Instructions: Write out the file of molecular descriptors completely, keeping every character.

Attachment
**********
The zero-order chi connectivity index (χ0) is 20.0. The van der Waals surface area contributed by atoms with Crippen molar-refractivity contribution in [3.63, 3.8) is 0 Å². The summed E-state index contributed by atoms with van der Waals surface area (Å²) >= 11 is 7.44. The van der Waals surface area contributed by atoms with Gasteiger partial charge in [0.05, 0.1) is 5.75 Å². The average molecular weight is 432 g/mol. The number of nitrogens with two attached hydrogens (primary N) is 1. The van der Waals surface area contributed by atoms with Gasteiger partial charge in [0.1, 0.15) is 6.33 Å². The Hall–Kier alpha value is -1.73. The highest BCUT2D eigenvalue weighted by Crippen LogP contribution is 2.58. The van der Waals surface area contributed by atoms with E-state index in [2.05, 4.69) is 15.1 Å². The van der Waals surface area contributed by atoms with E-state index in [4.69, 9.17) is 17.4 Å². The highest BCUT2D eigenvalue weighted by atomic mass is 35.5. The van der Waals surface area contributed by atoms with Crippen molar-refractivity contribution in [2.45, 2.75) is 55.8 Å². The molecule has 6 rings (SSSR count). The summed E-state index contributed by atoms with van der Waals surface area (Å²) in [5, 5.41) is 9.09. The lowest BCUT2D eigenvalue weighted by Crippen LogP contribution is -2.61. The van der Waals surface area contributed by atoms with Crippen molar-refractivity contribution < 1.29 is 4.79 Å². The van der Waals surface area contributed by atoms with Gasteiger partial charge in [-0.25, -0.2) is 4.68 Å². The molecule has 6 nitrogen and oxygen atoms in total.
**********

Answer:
The zero-order chi connectivity index (χ0) is 20.0. The van der Waals surface area contributed by atoms with Crippen molar-refractivity contribution in [3.63, 3.8) is 0 Å². The summed E-state index contributed by atoms with van der Waals surface area (Å²) >= 11 is 7.44. The van der Waals surface area contributed by atoms with Gasteiger partial charge in [0.05, 0.1) is 5.75 Å². The average molecular weight is 432 g/mol. The number of nitrogens with two attached hydrogens (primary N) is 1. The van der Waals surface area contributed by atoms with Gasteiger partial charge in [0.1, 0.15) is 6.33 Å². The Hall–Kier alpha value is -1.73. The highest BCUT2D eigenvalue weighted by Crippen LogP contribution is 2.58. The van der Waals surface area contributed by atoms with E-state index in [2.05, 4.69) is 15.1 Å². The van der Waals surface area contributed by atoms with E-state index in [4.69, 9.17) is 17.4 Å². The highest BCUT2D eigenvalue weighted by atomic mass is 35.5. The van der Waals surface area contributed by atoms with Crippen molar-refractivity contribution in [2.45, 2.75) is 55.8 Å². The molecule has 6 rings (SSSR count). The summed E-state index contributed by atoms with van der Waals surface area (Å²) in [5, 5.41) is 9.09. The lowest BCUT2D eigenvalue weighted by Crippen LogP contribution is -2.61. The van der Waals surface area contributed by atoms with Crippen molar-refractivity contribution < 1.29 is 4.79 Å². The van der Waals surface area contributed by atoms with Gasteiger partial charge in [-0.25, -0.2) is 4.68 Å². The molecule has 6 nitrogen and oxygen atoms in total.